Thursday, July 24, 2014

The Bone Seeker by M.J. McGrath

I used to shy away from reading a book in a series when I hadn't read the previous releases, but I've found that sometimes with a series an author is finding her footing in the first or second book and by the third or fourth things really take off.

That's how I felt about Louise Penny's excellent Chief Inspector Gamache series,  which keeps getting better and better, but was initially hard for me to get into. On the other hand, a series like Patricia Cornwell's Kay Scarpetta seems to have started out strong and then floundered (yet I still faithfully read it).

But as a general rule, I think if a series makes it beyond two or three entries it is usually a good bet to try, so when the publicist asked if I was interested in reading The Bone Seeker, the third entry in the Edie Kiglatuk series, I said yes because I was intrigued by the Arctic setting.
From the publisher:
Summer in the High Arctic. When young Inuit Martha Salliaq goes missing from her settlement, her teacher, ex Polar Bear Hunter Edie Kiglatuk enlists her police friend Derek Palliser to help search for the girl. But once a body is discovered floating in a polluted lake on the site of a decommissioned Radar Station, Edie’s worst fears are realized.
As the investigation into Martha’s murder begins, the Inuit community – and Martha’s devastated family – are convinced the culprits lie within the encampment of soldiers stationed nearby. Before long Sergeant Palliser finds evidence linking two of the men with the dead girl. But Edie and local lawyer Sonia Gutierrez remain unconvinced. Why are the military quite so willing to cooperate with the investigation? What has Edie’s boyfriend Chip Muloon, a simple academic researcher, got to hide? And why has the lake where Martha’s body was found been suddenly cordoned off?
A gripping, atmospheric thriller set in the Arctic’s long white nights, in The Bone Seeker the very personal murder of a young girl will explode a decades-long tale of the very darkest betrayal.
As a fan of Dana Stabenow, this seemed like it would be right up my alley and I was right. The Bone Seeker is an engaging and surprising story about a part of the world most people don't get to visit and even fewer understand.

The cover is a stunner, isn't it? The contrasting colors and design are just breath-taking in real life. (I know that sounds overly dramatic, but when I opened the package I actually said "wow" and stood there admiring the cover for a bit.) The dust jacket has that slightly grippy feel to it that Louise Penny's recent dust jackets also have. I know there's a name for it, but I forget. And, by they way, the title is not what you think, but it is brilliant.

The girl mentioned above is murdered in a horrific manner, but there's no detailed description of the murder or the postmortem. And there's also not a lot of gore or gratuitous violence throughout the story, which I appreciate. Don't get me wrong, I like it when the protagonist of a mystery goes through physical and emotional challenges and gets pushed around and worked over. That does happen in this story, but it was refreshing to read a mystery without excessive brutality or detailed descriptions of pain and psychological torture.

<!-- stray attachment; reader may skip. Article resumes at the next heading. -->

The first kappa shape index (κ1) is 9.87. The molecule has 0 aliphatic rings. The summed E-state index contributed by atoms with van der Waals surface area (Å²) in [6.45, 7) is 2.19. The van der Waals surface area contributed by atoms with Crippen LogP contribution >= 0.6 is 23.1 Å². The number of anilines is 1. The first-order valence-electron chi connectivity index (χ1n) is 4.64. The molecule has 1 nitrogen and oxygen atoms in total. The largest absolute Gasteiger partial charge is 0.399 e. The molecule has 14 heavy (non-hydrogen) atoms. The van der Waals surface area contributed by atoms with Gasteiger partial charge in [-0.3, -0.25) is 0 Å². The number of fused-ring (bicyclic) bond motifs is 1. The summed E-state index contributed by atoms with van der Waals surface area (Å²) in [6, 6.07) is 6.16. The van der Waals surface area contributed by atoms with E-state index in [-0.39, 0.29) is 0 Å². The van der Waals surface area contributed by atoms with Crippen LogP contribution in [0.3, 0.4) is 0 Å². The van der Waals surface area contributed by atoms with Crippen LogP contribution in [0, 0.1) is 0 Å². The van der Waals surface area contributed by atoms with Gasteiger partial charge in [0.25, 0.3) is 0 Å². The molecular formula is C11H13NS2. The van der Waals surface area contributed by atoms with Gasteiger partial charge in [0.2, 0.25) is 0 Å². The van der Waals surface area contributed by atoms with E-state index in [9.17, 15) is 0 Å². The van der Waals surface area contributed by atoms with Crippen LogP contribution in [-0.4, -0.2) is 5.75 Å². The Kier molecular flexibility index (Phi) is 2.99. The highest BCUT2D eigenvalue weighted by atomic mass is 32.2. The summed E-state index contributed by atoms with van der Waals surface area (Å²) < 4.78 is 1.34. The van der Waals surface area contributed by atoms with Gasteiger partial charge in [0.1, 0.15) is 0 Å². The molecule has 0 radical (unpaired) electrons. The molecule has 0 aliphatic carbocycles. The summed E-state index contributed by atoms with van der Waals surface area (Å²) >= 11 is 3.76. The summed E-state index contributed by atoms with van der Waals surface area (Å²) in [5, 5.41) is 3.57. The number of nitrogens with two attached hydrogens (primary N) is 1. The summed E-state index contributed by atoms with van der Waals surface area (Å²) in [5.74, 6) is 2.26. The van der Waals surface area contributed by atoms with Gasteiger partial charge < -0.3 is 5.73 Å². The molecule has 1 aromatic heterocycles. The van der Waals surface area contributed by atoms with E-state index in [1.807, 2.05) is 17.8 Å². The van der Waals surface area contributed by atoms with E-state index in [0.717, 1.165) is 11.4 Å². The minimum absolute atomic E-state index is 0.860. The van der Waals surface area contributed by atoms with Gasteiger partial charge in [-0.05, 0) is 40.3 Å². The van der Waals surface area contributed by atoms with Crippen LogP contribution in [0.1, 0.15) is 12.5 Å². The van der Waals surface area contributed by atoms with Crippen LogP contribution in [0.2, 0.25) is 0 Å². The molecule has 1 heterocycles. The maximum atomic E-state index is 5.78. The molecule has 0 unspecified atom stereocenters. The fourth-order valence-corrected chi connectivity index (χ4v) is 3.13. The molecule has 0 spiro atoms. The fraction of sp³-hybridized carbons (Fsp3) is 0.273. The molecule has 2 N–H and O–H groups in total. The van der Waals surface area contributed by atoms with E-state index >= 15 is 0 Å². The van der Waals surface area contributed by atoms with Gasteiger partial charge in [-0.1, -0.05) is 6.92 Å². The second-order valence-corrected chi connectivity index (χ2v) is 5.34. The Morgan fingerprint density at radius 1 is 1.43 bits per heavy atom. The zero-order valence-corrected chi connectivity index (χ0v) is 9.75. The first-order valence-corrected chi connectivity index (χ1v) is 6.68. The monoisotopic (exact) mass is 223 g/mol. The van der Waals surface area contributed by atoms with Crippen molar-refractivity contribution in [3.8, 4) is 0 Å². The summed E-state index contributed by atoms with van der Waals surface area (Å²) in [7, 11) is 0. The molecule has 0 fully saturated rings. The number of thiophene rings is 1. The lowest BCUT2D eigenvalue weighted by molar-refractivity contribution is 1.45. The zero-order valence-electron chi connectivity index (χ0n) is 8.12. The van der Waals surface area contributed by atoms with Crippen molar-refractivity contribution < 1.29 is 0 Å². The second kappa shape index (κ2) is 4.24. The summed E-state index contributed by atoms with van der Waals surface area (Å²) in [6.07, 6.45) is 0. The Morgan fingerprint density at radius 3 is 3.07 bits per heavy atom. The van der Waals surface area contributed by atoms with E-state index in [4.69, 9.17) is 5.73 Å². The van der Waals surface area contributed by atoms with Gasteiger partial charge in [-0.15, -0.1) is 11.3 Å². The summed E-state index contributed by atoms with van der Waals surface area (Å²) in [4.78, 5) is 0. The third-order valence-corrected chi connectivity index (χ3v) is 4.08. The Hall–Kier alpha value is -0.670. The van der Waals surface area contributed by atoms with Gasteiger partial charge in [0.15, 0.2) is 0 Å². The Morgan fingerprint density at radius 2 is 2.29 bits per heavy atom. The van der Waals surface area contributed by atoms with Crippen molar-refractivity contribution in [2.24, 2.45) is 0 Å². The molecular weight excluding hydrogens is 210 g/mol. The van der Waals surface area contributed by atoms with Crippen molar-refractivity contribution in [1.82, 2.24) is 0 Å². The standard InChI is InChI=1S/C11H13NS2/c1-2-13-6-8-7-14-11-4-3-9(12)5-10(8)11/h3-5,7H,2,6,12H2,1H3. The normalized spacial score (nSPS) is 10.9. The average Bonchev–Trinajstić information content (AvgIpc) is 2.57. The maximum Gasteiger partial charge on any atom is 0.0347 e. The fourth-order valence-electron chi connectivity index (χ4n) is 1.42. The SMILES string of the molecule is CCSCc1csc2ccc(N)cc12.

The setting was also unique (to me anyway). The isolated landscape with its harsh conditions shapes both the action of the story and the characters.
"She [Edie] knew it was the orderly types who often found the Arctic the hardest to adjust to because they were often the ones for whom the feelings of fear was the hardest to bear. It was impossible to be in the Arctic without the daily experiences of fear. Inuit like Edit took it for granted. Fear was the shade that could block out the sun but it was also the canopy under which you could shelter. You lived in its presence because you couldn't survive without it. Flight, fight. Fear."
This is a well written story and I wouldn't call the action fast-paced, but it never dragged for me. I actually had a few moments where I forgot I was reading and was just wrapped up in the story. There was only one moment when I was confused and thought there was a typo regarding a pronoun and that was because there's a boy named Willa. I've come across women named Edie before, but a boy named Willa? Perhaps it's just because I'm a Willa Cather fan that I got hung-up.

I did have a glimmer of knowing who the murderer was early on, but the book kept me guessing nonetheless. I highly recommend The Bone Seeker to amateur sleuth lovers and readers who like Dana Stabenow, Nevada Barr or Sue Henry for the big country setting, environmental themes, and confident outdoorsy woman sleuth.

Chronological order of the Edie Kiglatuk Mystery Series:
  1. White Heat 2011
  2. The Boy in the Snow 2013
  3. The Bone Seeker 2014
M.J. McGrath
The Bone Seeker
Viking: July 25, 2014
Source & FTC disclaimer: review copy provided by the publisher. I was not required to write a positive review. Since I usually only finish books I enjoy or am stimulated by and usually only blog about books I've finished, most of my reviews are about books I've enjoyed and therefore tend to be on the positive side. Life is too short to read books one doesn't enjoy or learn something from. And life is certainly too short to waste time blogging about such books.

Monday, July 21, 2014

The Killer Angels Read-along Check-in #3: Day 2, July 2, 1863

The Killer Angels Read-along


In this section I continue to be intrigued by some of the reasons given for why the war is being waged and why some men chose to fight.